Go for a walk somewhere new. Wander through a library and take home the book that is most exciting, interesting or frightening (it doesn’t matter much if I end up reading the whole thing). Devote a day to loving on myself. Doodle aimlessly. Clean out my closet, and definitely fall into those memorabilia rabbit holes. Window-shop my favorite store. Window-shop a store I absolutely would not shop from. Try a new craft. Make love (like, really). Get “lost” in the woods. Cook something without a recipe…

The idea here is to immerse myself in something other than my daily reality. I want to move from my normal waking consciousness into the world of the dreamer, where all of creation stirs between my fingertips. When I take the time to tend to the too-long neglected parts of myself – the parts of me that crave adventure and play – I augment my naturally creative self. Suddenly, making those new connections so necessary for creation is effortless. Hallelujah!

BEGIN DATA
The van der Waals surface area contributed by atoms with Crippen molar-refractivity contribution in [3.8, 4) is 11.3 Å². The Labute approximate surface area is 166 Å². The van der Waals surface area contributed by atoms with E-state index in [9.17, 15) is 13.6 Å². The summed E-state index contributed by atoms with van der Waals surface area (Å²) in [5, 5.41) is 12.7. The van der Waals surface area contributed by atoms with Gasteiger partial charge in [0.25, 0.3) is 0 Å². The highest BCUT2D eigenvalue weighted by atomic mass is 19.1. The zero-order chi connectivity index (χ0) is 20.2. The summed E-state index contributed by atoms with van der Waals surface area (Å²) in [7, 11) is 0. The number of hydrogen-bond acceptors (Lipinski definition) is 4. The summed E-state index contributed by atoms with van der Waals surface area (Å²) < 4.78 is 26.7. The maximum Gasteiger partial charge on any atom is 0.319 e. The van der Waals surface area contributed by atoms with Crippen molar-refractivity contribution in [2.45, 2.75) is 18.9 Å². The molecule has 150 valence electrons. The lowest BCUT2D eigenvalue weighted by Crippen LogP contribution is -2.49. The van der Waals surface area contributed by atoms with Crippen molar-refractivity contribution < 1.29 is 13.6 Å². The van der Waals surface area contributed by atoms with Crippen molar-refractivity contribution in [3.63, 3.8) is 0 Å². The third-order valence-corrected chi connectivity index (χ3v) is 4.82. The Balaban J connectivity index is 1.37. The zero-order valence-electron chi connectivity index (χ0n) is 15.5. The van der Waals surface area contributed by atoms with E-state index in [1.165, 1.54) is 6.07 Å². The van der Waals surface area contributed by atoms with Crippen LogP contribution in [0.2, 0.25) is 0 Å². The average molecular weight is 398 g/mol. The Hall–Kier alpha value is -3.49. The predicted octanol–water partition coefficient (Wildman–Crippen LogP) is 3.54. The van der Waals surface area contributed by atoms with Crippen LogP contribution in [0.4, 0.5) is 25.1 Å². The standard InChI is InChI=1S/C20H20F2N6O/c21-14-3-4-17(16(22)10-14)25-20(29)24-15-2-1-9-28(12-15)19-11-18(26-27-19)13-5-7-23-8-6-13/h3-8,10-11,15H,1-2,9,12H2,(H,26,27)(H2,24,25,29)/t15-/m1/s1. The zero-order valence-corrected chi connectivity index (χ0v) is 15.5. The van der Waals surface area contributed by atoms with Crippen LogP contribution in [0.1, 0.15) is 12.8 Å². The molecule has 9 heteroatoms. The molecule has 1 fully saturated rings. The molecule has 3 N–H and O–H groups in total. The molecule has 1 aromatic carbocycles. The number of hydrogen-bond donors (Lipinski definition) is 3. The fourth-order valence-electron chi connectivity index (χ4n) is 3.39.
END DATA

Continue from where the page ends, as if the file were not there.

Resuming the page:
Not long ago, coming into a creative dry patch used to be devastating: famine, failure, and identity crises to boot. How would I ever support myself as an artist with such a fickle muse? Now, I understand she’s not fickle at all. She’s a lot bigger, more complex, and powerful than I had ever previously grasped, and requires my complete care and attention to do what she does best.

When one channel stops flowing, I listen for the water. I heed the call to quench new earth. It’s a guaranteed good time, every time.